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During The 2nd Ramadan Of The Pandemic, People Find Ways To Connect From Afar


During this second Ramadan of the pandemic, people are finding creative ways to connect with the holiday and reconnect with each other. Deena Prichep reports on what the holy month of prayer and fasting looks like this year.

DEENA PRICHEP, BYLINE: During a usual Ramadan, the Islamic center of Raleigh, N.C., is full of people. Imam Mohammed Abu Taleb describes praying shoulder to shoulder, sharing an Iftar meal after the daily fast.

MOHAMMED ABU TALEB: You know, over a thousand people across multiple floors of the center, all gathered in tables, most of them with people that they haven't met or don't know in person and just breaking bread and eating together.

PRICHEP: Last year Ramadan came just a month into the pandemic, and the community had to figure out what it would look like.

ABU TALEB: We had to remind ourselves that the building is closed, but the mosque is open.

PRICHEP: They streamed services from an empty hall, which found viewers all over the world.

ABU TALEB: When we would ask the question, who are you tuning in with tonight, so many people would say, I'm alone, and this is my connection to community right now.

PRICHEP: Abu Taleb says these connections in prayer and fellowship are at the heart of what the mosque is. This Ramadan, things are starting to reopen - limited capacity, temperature checks, BYO prayer mat. But breaking bread together is still off the table, so they're using the app they developed last year which lets people order a drive-through meal to break the daily fast.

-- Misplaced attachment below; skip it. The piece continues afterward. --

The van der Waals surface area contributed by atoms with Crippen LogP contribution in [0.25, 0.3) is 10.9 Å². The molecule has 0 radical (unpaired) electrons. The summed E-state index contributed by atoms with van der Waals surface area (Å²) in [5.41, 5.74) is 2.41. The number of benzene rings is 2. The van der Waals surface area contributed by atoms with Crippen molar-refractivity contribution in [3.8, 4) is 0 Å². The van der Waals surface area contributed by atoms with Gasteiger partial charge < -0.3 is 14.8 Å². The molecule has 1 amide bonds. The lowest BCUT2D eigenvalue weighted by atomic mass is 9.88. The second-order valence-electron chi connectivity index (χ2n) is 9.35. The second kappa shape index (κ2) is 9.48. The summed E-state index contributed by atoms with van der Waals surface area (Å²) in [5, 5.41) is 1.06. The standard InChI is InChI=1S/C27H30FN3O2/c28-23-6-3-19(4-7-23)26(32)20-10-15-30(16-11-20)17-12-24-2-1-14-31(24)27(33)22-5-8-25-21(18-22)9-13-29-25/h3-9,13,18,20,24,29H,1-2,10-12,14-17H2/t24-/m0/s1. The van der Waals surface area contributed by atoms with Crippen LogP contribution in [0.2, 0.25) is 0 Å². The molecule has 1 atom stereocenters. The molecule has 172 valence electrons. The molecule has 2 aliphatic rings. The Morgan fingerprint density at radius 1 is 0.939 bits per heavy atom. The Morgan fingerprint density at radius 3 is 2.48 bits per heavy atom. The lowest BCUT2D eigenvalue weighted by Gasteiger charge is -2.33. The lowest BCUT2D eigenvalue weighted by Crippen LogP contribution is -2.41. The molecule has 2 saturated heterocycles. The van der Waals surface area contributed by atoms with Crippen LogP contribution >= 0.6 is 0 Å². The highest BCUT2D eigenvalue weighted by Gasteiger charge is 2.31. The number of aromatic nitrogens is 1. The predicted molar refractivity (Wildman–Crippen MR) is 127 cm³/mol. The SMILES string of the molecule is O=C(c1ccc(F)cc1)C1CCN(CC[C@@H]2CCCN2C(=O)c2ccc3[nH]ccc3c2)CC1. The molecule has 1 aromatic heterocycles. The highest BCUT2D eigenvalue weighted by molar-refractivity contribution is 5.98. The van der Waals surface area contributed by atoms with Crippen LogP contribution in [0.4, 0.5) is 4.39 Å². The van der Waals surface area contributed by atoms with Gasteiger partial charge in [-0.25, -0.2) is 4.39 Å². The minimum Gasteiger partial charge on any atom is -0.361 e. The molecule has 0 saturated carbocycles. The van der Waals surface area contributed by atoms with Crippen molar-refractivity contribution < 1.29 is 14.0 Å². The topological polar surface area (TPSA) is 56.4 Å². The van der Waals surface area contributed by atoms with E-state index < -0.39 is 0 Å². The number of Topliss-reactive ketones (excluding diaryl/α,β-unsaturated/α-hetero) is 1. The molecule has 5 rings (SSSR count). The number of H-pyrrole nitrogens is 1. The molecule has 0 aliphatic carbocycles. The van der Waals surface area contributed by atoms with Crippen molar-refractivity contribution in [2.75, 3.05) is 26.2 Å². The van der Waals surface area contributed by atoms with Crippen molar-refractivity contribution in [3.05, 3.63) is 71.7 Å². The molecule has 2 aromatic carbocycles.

UNIDENTIFIED PERSON #1: Chop me some cucumber, please, and pass me some tomatoes. Yes, please. Thank you. Let's go, guys. Let's go.

PRICHEP: Four nights a week, masked staff and volunteers prepare Iftar to go - about 300 boxes a night for people in need or those who just want to taste the Al-Maida special salad.

UNIDENTIFIED PERSON #2: Tomato, cucumber. There's garlic salt. There's parsley, lemon juice - very simple, very nice.

PRICHEP: In Washington, D.C., the local chapter of Muslims for Progressive Values also brought people together over Ramadan food by hosting a Zoom Iftar cooking class.


UNIDENTIFIED PERSON #3: I went ahead, and I threw in all my cilantro and the onions that we cut up earlier.

PRICHEP: The group started online, so it wasn't a huge shift to pause in-person get-togethers and pivot back to virtual. Ani Zonneveld heads the organization. They've been offering Quran reading groups, predawn meals and evening Iftars.

ANI ZONNEVELD: I think it's really important to understand that Ramadan is the exercise of that journey inward.

PRICHEP: Virtual programming can be a spiritual lifeline, especially for those cut off from family and physical worship. Despite coordinating this Ramadan calendar, Zonneveld is doing her best to not spend too much time on Zoom this holiday.

ZONNEVELD: Yeah, that's the kind of break that I need for this pandemic-era Ramadan. I'm sorry, folks (laughter).

PRICHEP: In North Carolina, Imam Mohammed Abu Talib is also looking forward to a future that's less virtual.

ABU TALEB: I'm hoping to go back to that space where we're shoulder to shoulder and feel that proximity in prayer that hopefully extends the proximity of our hearts as we step away from prayer. But I'm actually hoping that doesn't go back to just like 2019.

PRICHEP: Abu Taleb wants to see a new path forward where the congregation has new ways to serve and connect and appreciate all that they have. Going without something helps people realize what that something actually means, and in some respects, that's the point of Ramadan.

ABU TALEB: Right? And so it heightens the awareness of these blessings that we consume and enjoy. But last Ramadan made me think of all the blessings that we never - that I never remember to be grateful for.

PRICHEP: Like sitting across from your brothers and sisters, sharing a meal and, this year, he says, for the blessing of a vaccine.

For NPR News, I'm Deena Prichep.

(SOUNDBITE OF VALLIS ALPS SONG, "RUN") Transcript provided by NPR, Copyright NPR.

Deena Prichep
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